Ivars Godmanis

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Ivars Godmanis
Ivars Godmanis saeima.jpg
Godmanis in 2008
10th Prime Minister of Latvia
In office
20 December 2007 – 12 March 2009
PresidentValdis Zatlers
Preceded byAigars Kalvītis
Succeeded byValdis Dombrovskis
In office
7 May 1990* – 3 August 1993
PresidentAnatolijs Gorbunovs (Acting)
Guntis Ulmanis
Preceded byVilnis Edvīns Bresis
Succeeded byValdis Birkavs
Personal details
Born (1951-11-27) 27 November 1951 (age 71)
Riga, Latvian Soviet Socialist Republic
Political partyPopular Front of Latvia (1988–1993)
Latvian Way (1997–2007)
Latvia's First Party/Latvian Way (2007–2011)
Alma materUniversity of Latvia
  • As the Chairman of the Council of Ministers
Ivars Godmanis (on left) at meeting of Latvia government and deployers of US embassy in Riga

Ivars Godmanis (born 27 November 1951) is a Latvian politician who served as the Prime Minister of Latvia from 1990 to 1993 and again from 2007 to 2009. He was the first Prime Minister of Latvia after the country restored its independence from the Soviet Union.

Political career[edit]

Godmanis served as Prime Minister from 1990 to 1993, focusing primarily on Latvia's difficult economic transition from planned to market economy. In 1995 Godmanis was awarded with the Order of the Three Stars.[1] He later served as the Minister of Finance from 1998 to 1999.[2] He was originally associated with the Latvian Popular Front, but after the Front ceased to exist he moved to the Latvian Way party. In November 2006, following elections in which the Latvian Way in coalition with Latvia's First Party returned to Parliament, Godmanis became the Minister of the Interior.

On 14 December 2007, Godmanis was nominated as Prime Minister by President Valdis Zatlers.[3] He was approved by the parliament on 20 December, with 54 votes in favor and 43 in opposition.[4]

On 18 June 2008 he suffered head injuries in a car accident when his official limousine was involved in a collision with a small bus.[5]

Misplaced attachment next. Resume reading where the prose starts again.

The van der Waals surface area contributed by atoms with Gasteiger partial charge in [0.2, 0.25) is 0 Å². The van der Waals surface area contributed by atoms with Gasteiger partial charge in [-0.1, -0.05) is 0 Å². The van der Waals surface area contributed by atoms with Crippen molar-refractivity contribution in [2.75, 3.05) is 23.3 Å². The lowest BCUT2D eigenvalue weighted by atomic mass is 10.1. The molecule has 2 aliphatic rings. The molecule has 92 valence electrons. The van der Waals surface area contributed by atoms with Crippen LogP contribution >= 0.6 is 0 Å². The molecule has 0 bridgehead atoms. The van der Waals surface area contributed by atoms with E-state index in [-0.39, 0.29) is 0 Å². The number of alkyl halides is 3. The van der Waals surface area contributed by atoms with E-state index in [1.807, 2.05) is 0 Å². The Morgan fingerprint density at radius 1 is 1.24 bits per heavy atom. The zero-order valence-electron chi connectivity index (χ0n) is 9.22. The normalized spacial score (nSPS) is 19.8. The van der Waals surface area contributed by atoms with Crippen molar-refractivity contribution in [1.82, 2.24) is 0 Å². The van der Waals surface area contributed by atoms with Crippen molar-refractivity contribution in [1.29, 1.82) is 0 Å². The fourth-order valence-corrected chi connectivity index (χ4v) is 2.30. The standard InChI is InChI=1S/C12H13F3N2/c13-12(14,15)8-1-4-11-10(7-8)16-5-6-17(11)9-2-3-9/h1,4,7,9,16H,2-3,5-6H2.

On 19 September 2008 he replaced Roger Taylor on drums during Queen + Paul Rodgers' performance of "All Right Now" at a concert in Riga.[6][7]

Economic problems and corruption charges caused the popularity of Godmanis's government to plummet. In January 2009, anti-government protests turned into the worst riots the country has seen since re-gaining independence in 1991.[8] On 20 February 2009, Godmanis resigned as Prime Minister along with the rest of his government over concerns about handling the economic crisis.[9] On 26 February 2009, President Valdis Zatlers appointed former finance minister Valdis Dombrovskis as the new prime minister; he was sworn in on 12 March 2009.[10]

See also[edit]


  1. ^ "Triju Zvaigžņu ordenis" (in Latvian). gramata21.lv. Retrieved 2 December 2008.
  2. ^ "History". Finanšu Ministrija.
  3. ^ "Godmanis nominated for prime minister", The Baltic Times, 19 December 2007.
  4. ^ "Latvia’s old coalition back in power" Archived 25 February 2009 at the Wayback Machine, Reuters (The Peninsula Online), 21 December 2007.
  5. ^ "Latvian PM fractures skull in Riga car accident" Archived 25 February 2009 at the Wayback Machine, AFP (Canada.com), Wednesday, 18 June 2008.
  6. ^ "Queen + Ivars Godmanis". Queen Productions. 22 September 2008. Retrieved 21 February 2009.
  7. ^ "Queen News September 2008". Brianmay.com. Retrieved 22 February 2009.
  8. ^ "/ Europe – Latvian poll threat after rioting". Financial Times. 14 January 2009. Retrieved 22 February 2009.
  9. ^ "Latvian PM quits as crisis bites". BBC News. 20 February 2009. Retrieved 20 February 2009.
  10. ^ "Dombrovskis chosen as Latvian PM". BBC News. 26 February 2009. Retrieved 26 February 2009.

External links[edit]

Political offices
Preceded byas Chairman of the Council of Ministers of Latvian SSR Prime Minister of Latvia
1990 – 1993
Succeeded by
Preceded by Prime Minister of Latvia
2007 – 2009
Succeeded by